Additionally some had hoped that having EU commission-president candidates engage in TV debates and touring member states - a novelty for this year's vote - would help increase the numbers of those going to the polls.

While voter turnout did rise in some key countries - Germany (48.1%, up from 43.27% in 2009) and France (42.43%, up from 40.63% in 2009) - it fell in the majority, with Slovakia tailing at 13.05 percent.

Tusk summits to create new-model EU

Tusk has proposed a series of 13 top-level talks to take forward European reform, but his backing for a multi-speed Europe risks deepening divide.

Catalonia to declare independence in a few days

Spain's king, Felipe VI, said Catalonia's leaders were breaking up the country's unity as hundreds of thousands of Catalans rallied against police violence at Sunday's referendum.

EU Commission's credibility eroding, says Catalonia

A former commission official who now represents the Catalan government says some European commissioners do not agree with the EU commission's official statement on Catalonia's bid for independence from Spain.

Europeans more positive about EU, survey shows

On balance, 55 percent of British respondents said the UK had benefited from EU membership. Among all European respondents, 47 percent said their voice counted in the EU.

Austrian voters reject liberal status quo

Counting continues, but conservative leader Sebastian Kurz is likely to form a coalition with the far-right and could become one of the EU's most vocal critics.

News in Brief

  1. Catalonia will 'not back down'
  2. New toxic incident in EU building ahead of summit
  3. Murdered Malta journalist's family invited to Parliament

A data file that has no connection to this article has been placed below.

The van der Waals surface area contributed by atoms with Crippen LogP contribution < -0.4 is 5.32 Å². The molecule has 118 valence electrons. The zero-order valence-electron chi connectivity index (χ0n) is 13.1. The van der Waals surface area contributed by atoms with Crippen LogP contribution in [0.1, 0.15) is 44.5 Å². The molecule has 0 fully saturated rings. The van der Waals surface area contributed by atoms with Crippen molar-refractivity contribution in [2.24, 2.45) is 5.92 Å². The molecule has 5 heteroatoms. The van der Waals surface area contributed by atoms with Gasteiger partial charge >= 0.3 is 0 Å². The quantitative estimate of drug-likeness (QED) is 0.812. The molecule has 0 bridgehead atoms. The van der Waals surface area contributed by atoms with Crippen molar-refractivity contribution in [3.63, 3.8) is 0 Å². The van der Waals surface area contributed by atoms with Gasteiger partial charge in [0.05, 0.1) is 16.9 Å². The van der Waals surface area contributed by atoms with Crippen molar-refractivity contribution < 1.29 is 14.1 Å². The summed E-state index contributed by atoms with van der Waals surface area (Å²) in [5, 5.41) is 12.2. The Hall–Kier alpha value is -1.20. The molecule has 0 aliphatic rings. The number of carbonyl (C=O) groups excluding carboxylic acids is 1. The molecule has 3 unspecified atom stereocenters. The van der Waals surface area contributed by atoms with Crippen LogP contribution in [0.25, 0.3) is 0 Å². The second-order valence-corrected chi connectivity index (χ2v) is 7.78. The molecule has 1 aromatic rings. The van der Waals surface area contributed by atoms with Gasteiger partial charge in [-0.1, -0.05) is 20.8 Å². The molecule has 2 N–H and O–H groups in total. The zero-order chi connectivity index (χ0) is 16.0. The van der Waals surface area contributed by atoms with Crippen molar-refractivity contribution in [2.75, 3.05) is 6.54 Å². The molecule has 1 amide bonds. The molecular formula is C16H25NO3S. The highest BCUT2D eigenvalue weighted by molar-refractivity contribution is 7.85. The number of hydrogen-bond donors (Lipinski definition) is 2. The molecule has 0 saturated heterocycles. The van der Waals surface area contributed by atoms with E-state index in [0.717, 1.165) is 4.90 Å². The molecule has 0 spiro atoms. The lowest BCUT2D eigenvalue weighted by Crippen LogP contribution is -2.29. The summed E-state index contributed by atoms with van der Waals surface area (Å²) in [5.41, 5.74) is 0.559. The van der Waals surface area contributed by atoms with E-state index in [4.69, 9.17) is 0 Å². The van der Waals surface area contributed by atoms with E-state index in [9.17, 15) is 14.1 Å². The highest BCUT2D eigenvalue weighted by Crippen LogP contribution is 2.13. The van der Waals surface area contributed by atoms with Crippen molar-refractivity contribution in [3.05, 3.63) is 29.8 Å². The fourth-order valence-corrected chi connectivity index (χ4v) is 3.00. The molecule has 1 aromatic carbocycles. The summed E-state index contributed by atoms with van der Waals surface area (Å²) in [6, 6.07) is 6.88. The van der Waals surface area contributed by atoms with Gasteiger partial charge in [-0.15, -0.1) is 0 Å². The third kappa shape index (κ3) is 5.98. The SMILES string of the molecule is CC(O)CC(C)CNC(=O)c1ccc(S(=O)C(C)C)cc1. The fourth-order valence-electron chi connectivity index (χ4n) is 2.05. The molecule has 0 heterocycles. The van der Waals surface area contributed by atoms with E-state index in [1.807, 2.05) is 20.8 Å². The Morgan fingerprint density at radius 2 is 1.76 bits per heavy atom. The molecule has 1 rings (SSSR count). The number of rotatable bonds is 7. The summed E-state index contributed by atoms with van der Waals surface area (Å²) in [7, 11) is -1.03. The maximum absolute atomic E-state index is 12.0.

4. EU food safety chief denies keeping studies 'secret'
  5. EU states pledge 24,000 resettlement places so far
  6. US ready for arms sale to update Greece's F-16 fleet
  7. Austria's Green leaders step down following election failure
  8. Icelandic journalists protest ban on reporting PM's finances

Stakeholders' Highlights

  1. EU2017EENorth Korea Leaves Europe No Choice, Says Estonian Foreign Minister Sven Mikser
  2. Mission of China to the EUZhang Ming Appointed New Ambassador of the Mission of China to the EU
  3. International Partnership for Human RightsEU Should Seek Concrete Commitments From Azerbaijan at Human Rights Dialogue
  4. European Jewish CongressEJC Calls for New Austrian Government to Exclude Extremist Freedom Party
  5. CES - Silicones EuropeIn Healthcare, Silicones Are the Frontrunner. And That's a Good Thing!
  6. EU2017EEEuropean Space Week 2017 in Tallinn from November 3-9. Register Now!
  7. European Entrepreneurs CEA-PMEMobiliseSME Exchange Programme Open Doors for 400 Companies Across Europe
  8. CECEE-Privacy Regulation – Hands off M2M Communication!
  9. ILGA-EuropeHealth4LGBTI: Reducing Health Inequalities Experienced by LGBTI People
  10. EU2017EEEHealth: A Tool for More Equal Health
  11. Mission of China to the EUChina-EU Tourism a Key Driver for Job Creation and Enhanced Competitiveness
  12. CECENon-Harmonised Homologation of Mobile Machinery Costs € 90 Million per Year